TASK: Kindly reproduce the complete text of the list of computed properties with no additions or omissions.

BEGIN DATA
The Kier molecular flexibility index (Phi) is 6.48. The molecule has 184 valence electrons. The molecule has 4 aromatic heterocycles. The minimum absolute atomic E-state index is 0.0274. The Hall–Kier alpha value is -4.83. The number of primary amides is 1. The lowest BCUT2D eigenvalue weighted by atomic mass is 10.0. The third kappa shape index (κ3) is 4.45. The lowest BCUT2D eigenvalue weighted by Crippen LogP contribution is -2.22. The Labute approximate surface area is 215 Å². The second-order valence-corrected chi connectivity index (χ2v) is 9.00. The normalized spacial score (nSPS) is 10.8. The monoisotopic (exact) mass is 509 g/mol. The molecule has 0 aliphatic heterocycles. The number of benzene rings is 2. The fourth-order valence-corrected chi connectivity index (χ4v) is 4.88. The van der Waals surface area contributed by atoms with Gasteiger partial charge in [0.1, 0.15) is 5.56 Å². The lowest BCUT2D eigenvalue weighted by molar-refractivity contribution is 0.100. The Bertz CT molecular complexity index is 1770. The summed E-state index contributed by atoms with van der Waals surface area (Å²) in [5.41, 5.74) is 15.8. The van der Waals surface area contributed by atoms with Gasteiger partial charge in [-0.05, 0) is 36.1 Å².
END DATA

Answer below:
The Kier molecular flexibility index (Phi) is 6.48. The molecule has 184 valence electrons. The molecule has 4 aromatic heterocycles. The minimum absolute atomic E-state index is 0.0274. The Hall–Kier alpha value is -4.83. The number of primary amides is 1. The lowest BCUT2D eigenvalue weighted by atomic mass is 10.0. The third kappa shape index (κ3) is 4.45. The lowest BCUT2D eigenvalue weighted by Crippen LogP contribution is -2.22. The Labute approximate surface area is 215 Å². The second-order valence-corrected chi connectivity index (χ2v) is 9.00. The normalized spacial score (nSPS) is 10.8. The monoisotopic (exact) mass is 509 g/mol. The molecule has 0 aliphatic heterocycles. The number of benzene rings is 2. The fourth-order valence-corrected chi connectivity index (χ4v) is 4.88. The van der Waals surface area contributed by atoms with Gasteiger partial charge in [0.1, 0.15) is 5.56 Å². The lowest BCUT2D eigenvalue weighted by molar-refractivity contribution is 0.100. The Bertz CT molecular complexity index is 1770. The summed E-state index contributed by atoms with van der Waals surface area (Å²) in [5.41, 5.74) is 15.8. The van der Waals surface area contributed by atoms with Gasteiger partial charge in [-0.05, 0) is 36.1 Å².